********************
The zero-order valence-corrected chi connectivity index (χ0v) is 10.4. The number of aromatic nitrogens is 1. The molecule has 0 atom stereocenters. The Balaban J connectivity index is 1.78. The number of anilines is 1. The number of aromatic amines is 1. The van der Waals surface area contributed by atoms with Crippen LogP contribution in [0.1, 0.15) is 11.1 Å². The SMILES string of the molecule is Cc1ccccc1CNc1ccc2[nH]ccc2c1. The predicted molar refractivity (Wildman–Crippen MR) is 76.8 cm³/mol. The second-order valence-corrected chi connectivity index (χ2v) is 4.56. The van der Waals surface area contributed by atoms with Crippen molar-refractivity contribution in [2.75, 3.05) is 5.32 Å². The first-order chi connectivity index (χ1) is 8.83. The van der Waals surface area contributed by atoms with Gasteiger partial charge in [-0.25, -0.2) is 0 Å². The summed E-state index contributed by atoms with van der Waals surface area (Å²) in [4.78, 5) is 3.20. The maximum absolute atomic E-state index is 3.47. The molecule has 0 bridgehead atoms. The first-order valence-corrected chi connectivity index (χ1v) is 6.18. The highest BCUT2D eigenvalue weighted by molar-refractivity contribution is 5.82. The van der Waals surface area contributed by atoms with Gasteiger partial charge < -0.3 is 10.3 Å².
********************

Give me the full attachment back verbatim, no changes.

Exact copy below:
The zero-order valence-corrected chi connectivity index (χ0v) is 10.4. The number of aromatic nitrogens is 1. The molecule has 0 atom stereocenters. The Balaban J connectivity index is 1.78. The number of anilines is 1. The number of aromatic amines is 1. The van der Waals surface area contributed by atoms with Crippen LogP contribution in [0.1, 0.15) is 11.1 Å². The SMILES string of the molecule is Cc1ccccc1CNc1ccc2[nH]ccc2c1. The predicted molar refractivity (Wildman–Crippen MR) is 76.8 cm³/mol. The second-order valence-corrected chi connectivity index (χ2v) is 4.56. The van der Waals surface area contributed by atoms with Crippen molar-refractivity contribution in [2.75, 3.05) is 5.32 Å². The first-order chi connectivity index (χ1) is 8.83. The van der Waals surface area contributed by atoms with Gasteiger partial charge in [-0.25, -0.2) is 0 Å². The summed E-state index contributed by atoms with van der Waals surface area (Å²) in [4.78, 5) is 3.20. The maximum absolute atomic E-state index is 3.47. The molecule has 0 bridgehead atoms. The first-order valence-corrected chi connectivity index (χ1v) is 6.18. The highest BCUT2D eigenvalue weighted by molar-refractivity contribution is 5.82. The van der Waals surface area contributed by atoms with Gasteiger partial charge < -0.3 is 10.3 Å².